Does this decrease the amount corporations pay to the treasury? Yes, but, those new, additional people now working for that corporation, will be paying income taxes; all that money was unavailable before. And once those people who are now working, are buying, the sales tax revenues climb back into each state’s coffers.

But lets look at the opposite spectrum. What happens when capital gains actually go to zero? In a global economy, money does flee the country. And it should. Why should a business build a manufacturing plant here, when he can build overseas for 1/10 of what his cost would be if built domestically? Currently, the unfortunate truth is this: there is no reason to build here in the US, unless one is forced to by a higher tax rate.

After all, what’s the point in building a US factory with ones current profits, a factory that may lose money it’s first ten years (costing you to have opened it), only to barely break even in it’s tenth year?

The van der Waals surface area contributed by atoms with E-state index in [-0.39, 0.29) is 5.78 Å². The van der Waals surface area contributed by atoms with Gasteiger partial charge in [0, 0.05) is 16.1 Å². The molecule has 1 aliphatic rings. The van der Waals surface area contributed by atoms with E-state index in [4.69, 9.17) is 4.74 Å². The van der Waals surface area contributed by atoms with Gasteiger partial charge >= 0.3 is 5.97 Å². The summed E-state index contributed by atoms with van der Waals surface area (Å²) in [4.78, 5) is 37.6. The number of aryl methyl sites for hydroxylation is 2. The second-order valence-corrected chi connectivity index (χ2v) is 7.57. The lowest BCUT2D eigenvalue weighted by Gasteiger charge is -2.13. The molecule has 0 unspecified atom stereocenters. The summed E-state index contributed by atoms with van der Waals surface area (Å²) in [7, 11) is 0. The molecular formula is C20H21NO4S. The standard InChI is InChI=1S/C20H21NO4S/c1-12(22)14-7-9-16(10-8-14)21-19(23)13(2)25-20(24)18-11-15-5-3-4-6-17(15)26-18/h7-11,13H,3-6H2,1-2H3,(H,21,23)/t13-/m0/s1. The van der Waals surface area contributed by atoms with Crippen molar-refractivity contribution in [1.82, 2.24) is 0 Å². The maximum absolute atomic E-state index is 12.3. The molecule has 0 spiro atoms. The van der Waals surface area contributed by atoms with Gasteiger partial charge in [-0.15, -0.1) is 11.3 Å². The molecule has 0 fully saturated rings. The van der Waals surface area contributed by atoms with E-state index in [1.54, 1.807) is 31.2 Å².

When instead, one could put those profits into a high-growth foreign investment fund and make 40% this past year alone! When tax rates are low, or close to zero… what incentive is there to invest in the United States? Absolute zero.

Conversely, if one owns a manufacturing site overseas when tax rates go up, one is better off to close it down, move back here, and open a new plant in the US, where one can expand, then write-off their taxes to zero because of all those expansion expenses.

And that is the problem that occurs when one follows the Chicago Business School’s model in a global economy. It doesn’t keep money in the US. If Reagonomics had said,”we will cut taxes but only on that amount of physical capital you put inside this country, then it might have worked. Unfortunately when it passed, it didn’t make that specification.